• Wicked Witch: Cinder is introduced in the pilot episode as a shadowy figure, whose face is lost in the shadows and only her legs are visible, wearing distinctive shoes made of glass. She rescues Roman when he robs a Dust store, and fights Glynda with an array of what seems to be magical ability. She creates glowing golden runes around her, as the gold thread in her clothing glows, and the only thing in her shadowed face that is visible are a pair of glowing golden eyes. She's later confirmed to be the Fall Maiden, who illegally stole the powers of the real Fall Maiden; while she can use the full range of elemental magic, she favour fire magic above all others.
  • Wide Eyes and Shrunken Irises:
    • When Cinder's group first attack Amber, Amber is able to put down Mercury and Emerald. As she is about to kill Emerald, Cinder shoots her in the back. As the arrow strikes, Amber's head jerks up, her eyes widening and irises shrinking in reaction to the injury and the ambush.
    • When Yang is having a nightmare about losing her arm to Adam, she starts to fight back until she realises she's suddenly defenceless. When she realises that Adam is abruptly right in front of her, about to strike, her eyes become huge and her irises shrink.
    • During the climax of Volume 5, Cinder comes to a shocking realisation that results in her eyes opening very wide and irises shrinking in utter horror. During the battle of Haven, Raven and Cinder fight over who gets the Relic of Knowledge. Raven defeats Cinder by kicking her into the abyss below them, breaking Cinder's obsidian mask in the process to reveal the scarred left half of her face. Shocked by her defeat, Cinder's surviving eye widens and the iris shrinks, just as Raven freezes her to ice, leaving her face fixed in this expression as she falls.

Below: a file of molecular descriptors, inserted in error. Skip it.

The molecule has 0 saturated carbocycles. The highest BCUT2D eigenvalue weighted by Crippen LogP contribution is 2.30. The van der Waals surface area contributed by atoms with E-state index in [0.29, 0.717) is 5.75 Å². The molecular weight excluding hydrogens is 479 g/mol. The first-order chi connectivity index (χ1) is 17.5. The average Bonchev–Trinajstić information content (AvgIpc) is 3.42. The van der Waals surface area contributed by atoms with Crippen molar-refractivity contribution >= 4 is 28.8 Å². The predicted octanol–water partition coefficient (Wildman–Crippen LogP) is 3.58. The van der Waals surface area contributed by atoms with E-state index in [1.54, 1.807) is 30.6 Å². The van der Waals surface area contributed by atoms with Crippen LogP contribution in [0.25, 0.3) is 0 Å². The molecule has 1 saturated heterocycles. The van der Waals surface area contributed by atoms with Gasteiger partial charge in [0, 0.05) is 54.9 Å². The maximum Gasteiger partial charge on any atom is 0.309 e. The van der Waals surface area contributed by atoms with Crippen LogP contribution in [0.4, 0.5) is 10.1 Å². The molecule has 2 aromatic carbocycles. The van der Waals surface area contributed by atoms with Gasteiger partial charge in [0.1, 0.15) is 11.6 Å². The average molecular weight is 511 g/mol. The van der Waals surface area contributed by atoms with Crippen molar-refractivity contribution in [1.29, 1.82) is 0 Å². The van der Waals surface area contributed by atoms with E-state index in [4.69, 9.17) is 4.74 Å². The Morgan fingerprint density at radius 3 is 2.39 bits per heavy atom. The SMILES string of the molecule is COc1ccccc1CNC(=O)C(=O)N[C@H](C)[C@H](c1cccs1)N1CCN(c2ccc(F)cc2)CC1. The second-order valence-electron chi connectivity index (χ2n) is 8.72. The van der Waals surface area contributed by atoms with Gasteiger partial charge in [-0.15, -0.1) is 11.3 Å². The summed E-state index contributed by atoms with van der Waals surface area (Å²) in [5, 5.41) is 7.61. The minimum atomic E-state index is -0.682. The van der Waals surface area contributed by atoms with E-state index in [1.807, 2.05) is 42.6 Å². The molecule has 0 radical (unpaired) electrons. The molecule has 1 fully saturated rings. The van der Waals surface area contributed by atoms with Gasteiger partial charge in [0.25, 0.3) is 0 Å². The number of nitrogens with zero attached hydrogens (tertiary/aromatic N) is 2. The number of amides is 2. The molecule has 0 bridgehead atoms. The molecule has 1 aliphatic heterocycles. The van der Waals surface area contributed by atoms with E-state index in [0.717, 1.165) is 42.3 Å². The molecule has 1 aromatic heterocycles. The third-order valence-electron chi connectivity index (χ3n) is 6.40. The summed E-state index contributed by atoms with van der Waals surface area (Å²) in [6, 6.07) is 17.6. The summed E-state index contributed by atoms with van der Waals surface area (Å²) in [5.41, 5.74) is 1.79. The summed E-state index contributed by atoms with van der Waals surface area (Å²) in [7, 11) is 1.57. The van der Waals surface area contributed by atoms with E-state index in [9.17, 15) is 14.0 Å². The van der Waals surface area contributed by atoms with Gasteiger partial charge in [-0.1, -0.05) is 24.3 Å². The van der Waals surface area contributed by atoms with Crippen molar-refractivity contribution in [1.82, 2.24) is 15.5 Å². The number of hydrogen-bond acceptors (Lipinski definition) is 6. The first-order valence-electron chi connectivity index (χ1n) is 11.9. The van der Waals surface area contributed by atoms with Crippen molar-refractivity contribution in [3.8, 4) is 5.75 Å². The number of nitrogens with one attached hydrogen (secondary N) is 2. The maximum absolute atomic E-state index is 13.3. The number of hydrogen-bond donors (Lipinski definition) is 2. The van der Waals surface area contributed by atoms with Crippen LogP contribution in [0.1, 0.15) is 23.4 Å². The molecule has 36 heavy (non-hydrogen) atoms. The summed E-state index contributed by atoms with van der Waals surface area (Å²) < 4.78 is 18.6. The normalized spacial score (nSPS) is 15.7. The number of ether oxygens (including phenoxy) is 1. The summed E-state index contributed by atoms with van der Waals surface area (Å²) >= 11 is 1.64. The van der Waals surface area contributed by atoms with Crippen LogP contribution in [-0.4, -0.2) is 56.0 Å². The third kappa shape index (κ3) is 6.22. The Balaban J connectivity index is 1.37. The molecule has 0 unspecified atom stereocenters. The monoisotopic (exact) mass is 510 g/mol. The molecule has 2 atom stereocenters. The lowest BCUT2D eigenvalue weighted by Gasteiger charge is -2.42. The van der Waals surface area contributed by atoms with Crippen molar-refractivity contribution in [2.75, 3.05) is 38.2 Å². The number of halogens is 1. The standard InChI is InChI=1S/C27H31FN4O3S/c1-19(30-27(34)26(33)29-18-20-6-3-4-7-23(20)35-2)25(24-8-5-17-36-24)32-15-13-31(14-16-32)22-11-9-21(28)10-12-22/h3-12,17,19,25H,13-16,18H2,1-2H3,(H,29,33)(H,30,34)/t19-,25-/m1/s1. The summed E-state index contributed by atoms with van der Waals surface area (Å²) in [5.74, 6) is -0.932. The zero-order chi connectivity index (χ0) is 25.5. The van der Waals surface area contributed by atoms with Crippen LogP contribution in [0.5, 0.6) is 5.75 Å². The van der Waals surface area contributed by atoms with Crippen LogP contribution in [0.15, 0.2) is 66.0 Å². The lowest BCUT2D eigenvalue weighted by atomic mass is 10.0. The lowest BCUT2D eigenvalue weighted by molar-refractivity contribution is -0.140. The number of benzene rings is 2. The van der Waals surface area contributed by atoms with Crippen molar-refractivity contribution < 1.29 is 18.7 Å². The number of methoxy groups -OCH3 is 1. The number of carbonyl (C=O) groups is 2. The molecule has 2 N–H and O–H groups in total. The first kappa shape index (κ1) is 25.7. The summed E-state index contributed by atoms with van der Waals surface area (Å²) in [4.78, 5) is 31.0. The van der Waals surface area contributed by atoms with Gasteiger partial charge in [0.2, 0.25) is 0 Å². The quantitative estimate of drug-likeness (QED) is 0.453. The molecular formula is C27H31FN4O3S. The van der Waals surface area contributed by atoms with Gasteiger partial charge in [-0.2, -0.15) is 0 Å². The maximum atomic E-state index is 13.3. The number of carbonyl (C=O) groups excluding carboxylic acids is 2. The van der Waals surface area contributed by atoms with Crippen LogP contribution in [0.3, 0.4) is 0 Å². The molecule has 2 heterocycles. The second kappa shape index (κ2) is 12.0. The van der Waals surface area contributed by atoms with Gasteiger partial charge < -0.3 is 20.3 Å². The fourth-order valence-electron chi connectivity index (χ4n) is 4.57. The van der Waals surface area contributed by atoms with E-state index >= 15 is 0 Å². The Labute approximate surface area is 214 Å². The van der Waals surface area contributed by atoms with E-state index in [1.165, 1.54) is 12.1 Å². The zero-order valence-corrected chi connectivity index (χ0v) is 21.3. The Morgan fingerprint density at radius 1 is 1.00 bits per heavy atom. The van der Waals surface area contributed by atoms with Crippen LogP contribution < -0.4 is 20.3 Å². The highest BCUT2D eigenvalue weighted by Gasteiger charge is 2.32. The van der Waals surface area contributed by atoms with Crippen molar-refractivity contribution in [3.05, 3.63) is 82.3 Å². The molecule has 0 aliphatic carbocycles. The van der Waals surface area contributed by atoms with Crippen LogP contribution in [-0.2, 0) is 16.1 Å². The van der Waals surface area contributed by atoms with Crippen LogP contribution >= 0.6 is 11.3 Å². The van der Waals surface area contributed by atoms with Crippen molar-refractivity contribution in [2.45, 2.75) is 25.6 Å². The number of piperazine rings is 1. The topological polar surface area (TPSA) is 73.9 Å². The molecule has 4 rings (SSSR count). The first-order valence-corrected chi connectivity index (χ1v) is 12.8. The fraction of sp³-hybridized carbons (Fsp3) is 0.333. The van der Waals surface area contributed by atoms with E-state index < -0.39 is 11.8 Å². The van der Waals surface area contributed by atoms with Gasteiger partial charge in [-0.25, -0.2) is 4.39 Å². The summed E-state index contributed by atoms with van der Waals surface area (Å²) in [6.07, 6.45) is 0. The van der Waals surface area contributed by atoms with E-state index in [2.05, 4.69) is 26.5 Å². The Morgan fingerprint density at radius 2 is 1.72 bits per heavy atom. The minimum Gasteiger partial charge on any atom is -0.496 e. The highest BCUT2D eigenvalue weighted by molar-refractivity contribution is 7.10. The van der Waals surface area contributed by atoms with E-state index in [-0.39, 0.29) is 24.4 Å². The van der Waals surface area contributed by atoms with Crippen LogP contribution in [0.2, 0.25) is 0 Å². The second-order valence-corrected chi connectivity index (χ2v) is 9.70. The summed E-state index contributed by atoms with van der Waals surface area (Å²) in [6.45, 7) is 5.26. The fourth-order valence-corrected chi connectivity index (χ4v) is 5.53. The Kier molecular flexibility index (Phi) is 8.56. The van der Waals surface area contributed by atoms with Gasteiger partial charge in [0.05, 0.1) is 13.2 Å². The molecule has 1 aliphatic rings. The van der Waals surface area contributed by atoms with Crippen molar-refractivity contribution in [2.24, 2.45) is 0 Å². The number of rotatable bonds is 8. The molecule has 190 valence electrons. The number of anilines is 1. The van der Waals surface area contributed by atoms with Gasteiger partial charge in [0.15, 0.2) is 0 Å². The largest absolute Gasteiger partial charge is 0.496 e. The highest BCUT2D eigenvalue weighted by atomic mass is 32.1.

• A Wild Rapper Appears!: The soundtrack albums has a few surprise appearances by Lamar Hall, delivering rap verses in "I Burn", "Caffeine", and "Like Morning Follows Night".
  • Word Salad Lyrics: While most of the time Jeff manages to make thematically coherent song, "Caffeine" is full of nonsensical if cool-sounding lines, and Volume 6 opening theme "Rising" is mostly cryptic Meaningless Meaningful Words.
  • The Worf Effect:
    • During the Volume 2 climax, Team RWBY has to split up to stop a train from breaching the kingdom's defensive walls. Neo's first fight in the show is against Yang, the team's power-fighter. However, Yang is barely able to land a solid hit on Neo, who is acrobatic and keeps dodging or deflecting Yang's attacks. Neo's taunting style of fighting also aggravates Yang's quick temper. When Neo defeats Yang and renders her unconscious, she doesn't suffer a single injury from Yang.